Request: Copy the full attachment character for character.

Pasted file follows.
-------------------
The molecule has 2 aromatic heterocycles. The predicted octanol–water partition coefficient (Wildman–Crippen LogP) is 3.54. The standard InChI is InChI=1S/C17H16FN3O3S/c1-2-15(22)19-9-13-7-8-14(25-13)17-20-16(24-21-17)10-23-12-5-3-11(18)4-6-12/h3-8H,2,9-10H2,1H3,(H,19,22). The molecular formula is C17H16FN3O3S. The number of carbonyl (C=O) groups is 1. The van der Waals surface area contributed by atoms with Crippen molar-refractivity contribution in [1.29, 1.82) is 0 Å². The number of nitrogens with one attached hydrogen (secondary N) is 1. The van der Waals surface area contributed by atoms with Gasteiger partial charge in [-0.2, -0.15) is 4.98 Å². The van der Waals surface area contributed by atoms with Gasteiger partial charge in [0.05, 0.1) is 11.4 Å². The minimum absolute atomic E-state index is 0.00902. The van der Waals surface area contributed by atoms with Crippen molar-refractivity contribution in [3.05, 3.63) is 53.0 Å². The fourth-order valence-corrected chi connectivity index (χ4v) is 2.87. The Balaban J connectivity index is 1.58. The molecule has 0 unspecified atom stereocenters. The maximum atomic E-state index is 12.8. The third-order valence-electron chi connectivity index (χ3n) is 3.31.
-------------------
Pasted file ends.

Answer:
The molecule has 2 aromatic heterocycles. The predicted octanol–water partition coefficient (Wildman–Crippen LogP) is 3.54. The standard InChI is InChI=1S/C17H16FN3O3S/c1-2-15(22)19-9-13-7-8-14(25-13)17-20-16(24-21-17)10-23-12-5-3-11(18)4-6-12/h3-8H,2,9-10H2,1H3,(H,19,22). The molecular formula is C17H16FN3O3S. The number of carbonyl (C=O) groups is 1. The van der Waals surface area contributed by atoms with Crippen molar-refractivity contribution in [1.29, 1.82) is 0 Å². The number of nitrogens with one attached hydrogen (secondary N) is 1. The van der Waals surface area contributed by atoms with Gasteiger partial charge in [-0.2, -0.15) is 4.98 Å². The van der Waals surface area contributed by atoms with Gasteiger partial charge in [0.05, 0.1) is 11.4 Å². The minimum absolute atomic E-state index is 0.00902. The van der Waals surface area contributed by atoms with Crippen molar-refractivity contribution in [3.05, 3.63) is 53.0 Å². The fourth-order valence-corrected chi connectivity index (χ4v) is 2.87. The Balaban J connectivity index is 1.58. The molecule has 0 unspecified atom stereocenters. The maximum atomic E-state index is 12.8. The third-order valence-electron chi connectivity index (χ3n) is 3.31.